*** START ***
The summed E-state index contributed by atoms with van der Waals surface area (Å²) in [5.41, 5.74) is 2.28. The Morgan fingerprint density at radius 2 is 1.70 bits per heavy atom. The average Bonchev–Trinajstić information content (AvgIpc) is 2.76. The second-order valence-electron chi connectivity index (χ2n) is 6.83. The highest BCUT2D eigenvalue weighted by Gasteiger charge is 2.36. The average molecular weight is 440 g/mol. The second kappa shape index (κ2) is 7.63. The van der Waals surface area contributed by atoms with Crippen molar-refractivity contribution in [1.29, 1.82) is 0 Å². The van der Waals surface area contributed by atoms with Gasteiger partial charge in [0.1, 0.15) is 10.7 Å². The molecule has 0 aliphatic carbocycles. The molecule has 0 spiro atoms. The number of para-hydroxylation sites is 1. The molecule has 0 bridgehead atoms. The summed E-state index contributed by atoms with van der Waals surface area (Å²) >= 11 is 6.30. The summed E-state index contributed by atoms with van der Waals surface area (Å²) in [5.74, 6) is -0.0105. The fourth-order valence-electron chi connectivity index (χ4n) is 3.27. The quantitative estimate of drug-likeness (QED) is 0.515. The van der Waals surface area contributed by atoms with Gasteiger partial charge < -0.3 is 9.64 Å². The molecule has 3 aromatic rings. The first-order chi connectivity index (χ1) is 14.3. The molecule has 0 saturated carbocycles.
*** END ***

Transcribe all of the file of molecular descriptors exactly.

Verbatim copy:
The summed E-state index contributed by atoms with van der Waals surface area (Å²) in [5.41, 5.74) is 2.28. The Morgan fingerprint density at radius 2 is 1.70 bits per heavy atom. The average Bonchev–Trinajstić information content (AvgIpc) is 2.76. The second-order valence-electron chi connectivity index (χ2n) is 6.83. The highest BCUT2D eigenvalue weighted by Gasteiger charge is 2.36. The average molecular weight is 440 g/mol. The second kappa shape index (κ2) is 7.63. The van der Waals surface area contributed by atoms with Crippen molar-refractivity contribution in [1.29, 1.82) is 0 Å². The van der Waals surface area contributed by atoms with Gasteiger partial charge in [0.1, 0.15) is 10.7 Å². The molecule has 0 aliphatic carbocycles. The molecule has 0 spiro atoms. The number of para-hydroxylation sites is 1. The molecule has 0 bridgehead atoms. The summed E-state index contributed by atoms with van der Waals surface area (Å²) >= 11 is 6.30. The summed E-state index contributed by atoms with van der Waals surface area (Å²) in [5.74, 6) is -0.0105. The fourth-order valence-electron chi connectivity index (χ4n) is 3.27. The quantitative estimate of drug-likeness (QED) is 0.515. The van der Waals surface area contributed by atoms with Gasteiger partial charge < -0.3 is 9.64 Å². The molecule has 3 aromatic rings. The first-order chi connectivity index (χ1) is 14.3. The molecule has 0 saturated carbocycles.